Carlos Alvarado of the governing Citizen Action Party (PAC) won Costa Rica's presidential runoff in an unexpected landslide on April 1 when he beat evangelical Congressman Fabricio Alvarado (no relation) 60.7 percent to 39.3 percent. Fabricio had won the February 4 first round with 24.9 percent of the vote, while Carlos nabbed 21.7 percent.
PAC cofounder Epsy Campbell made history by becoming the first Afro-descendant woman elected vice president in continental Latin America, according to The Tico Times. The new administration will be sworn in on May 8 to a four-year term.
Ticos also elected 57 deputies to the Legislative Assembly in February. The National Liberation Party has 17 seats in the 2018–2022 session, Fabricio's National Restoration Party 14, and the PAC 10. Twenty-six legislators will be women.
Issues that defined the presidential campaign remain front and center in the national dialogue.
The ruling party candidate defied polls to best conservative Fabricio Alvarado by double digits in the April 1 vote.
Ticos cast votes for Fabricio Alvarado and Carlos Alvarado on April 1, Easter Sunday.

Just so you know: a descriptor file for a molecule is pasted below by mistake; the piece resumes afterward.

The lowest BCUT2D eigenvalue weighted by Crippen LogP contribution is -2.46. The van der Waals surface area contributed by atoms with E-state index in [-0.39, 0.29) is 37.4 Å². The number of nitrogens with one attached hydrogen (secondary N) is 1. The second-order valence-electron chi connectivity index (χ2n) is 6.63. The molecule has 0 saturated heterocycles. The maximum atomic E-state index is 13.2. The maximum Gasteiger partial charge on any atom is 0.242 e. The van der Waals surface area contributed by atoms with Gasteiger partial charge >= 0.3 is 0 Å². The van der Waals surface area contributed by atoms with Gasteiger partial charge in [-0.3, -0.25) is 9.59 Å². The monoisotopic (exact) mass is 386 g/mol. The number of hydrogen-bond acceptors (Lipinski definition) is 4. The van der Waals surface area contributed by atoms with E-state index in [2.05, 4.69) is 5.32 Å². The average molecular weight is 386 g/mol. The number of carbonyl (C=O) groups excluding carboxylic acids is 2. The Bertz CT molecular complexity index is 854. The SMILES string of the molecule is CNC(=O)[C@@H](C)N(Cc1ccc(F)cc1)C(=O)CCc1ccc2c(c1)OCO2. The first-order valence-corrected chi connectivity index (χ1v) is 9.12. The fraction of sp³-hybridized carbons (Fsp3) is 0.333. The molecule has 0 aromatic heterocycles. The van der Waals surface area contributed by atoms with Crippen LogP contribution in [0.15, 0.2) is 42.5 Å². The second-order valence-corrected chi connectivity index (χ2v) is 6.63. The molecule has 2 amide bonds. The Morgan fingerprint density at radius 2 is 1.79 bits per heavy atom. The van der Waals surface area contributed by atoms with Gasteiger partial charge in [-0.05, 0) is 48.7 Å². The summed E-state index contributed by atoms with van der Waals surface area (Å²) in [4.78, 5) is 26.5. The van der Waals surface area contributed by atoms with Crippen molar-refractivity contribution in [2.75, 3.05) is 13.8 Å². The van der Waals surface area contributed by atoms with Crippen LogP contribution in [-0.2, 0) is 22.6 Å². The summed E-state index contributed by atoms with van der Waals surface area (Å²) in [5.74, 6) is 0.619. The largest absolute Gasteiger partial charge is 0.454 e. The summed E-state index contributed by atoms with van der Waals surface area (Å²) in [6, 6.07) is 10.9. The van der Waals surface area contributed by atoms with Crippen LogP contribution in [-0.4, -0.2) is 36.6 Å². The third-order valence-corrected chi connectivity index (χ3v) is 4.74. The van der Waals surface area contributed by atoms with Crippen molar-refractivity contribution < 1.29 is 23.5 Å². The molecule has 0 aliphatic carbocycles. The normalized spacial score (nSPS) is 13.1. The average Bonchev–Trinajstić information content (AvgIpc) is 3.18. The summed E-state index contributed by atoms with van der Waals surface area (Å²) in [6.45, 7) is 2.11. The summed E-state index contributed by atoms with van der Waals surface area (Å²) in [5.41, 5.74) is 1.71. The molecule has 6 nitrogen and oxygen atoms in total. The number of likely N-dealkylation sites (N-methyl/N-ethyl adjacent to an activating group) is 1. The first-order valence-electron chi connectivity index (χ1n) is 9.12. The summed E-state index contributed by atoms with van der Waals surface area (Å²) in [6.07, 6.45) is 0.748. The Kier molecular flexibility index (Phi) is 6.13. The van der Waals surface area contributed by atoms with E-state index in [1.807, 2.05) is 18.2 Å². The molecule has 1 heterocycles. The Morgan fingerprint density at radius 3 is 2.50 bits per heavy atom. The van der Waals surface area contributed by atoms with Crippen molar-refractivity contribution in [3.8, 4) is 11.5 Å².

Fabricio Alvarado has a slight edge but it’s a technical tie, and rising economic concerns could help Carlos Alvarado in the April 1 runoff.
After decades of steady bipartisan politics, in 2018, Tico voters keep changing their minds about who they’re going to vote for on February 4, say two University of Costa Rica pollsters.
Fabricio Alvarado maintains his lead in the final poll before the February 4 vote, while Carlos Alvarado makes big gains, and Juan Diego Castro tumbles.
In an election marked by social conservatism, ticos will choose between Carlos and Fabricio Alvarado on Easter Sunday, April 1.
Just before the February 4 first round, court rulings have stirred the social order in the traditionally conservative country.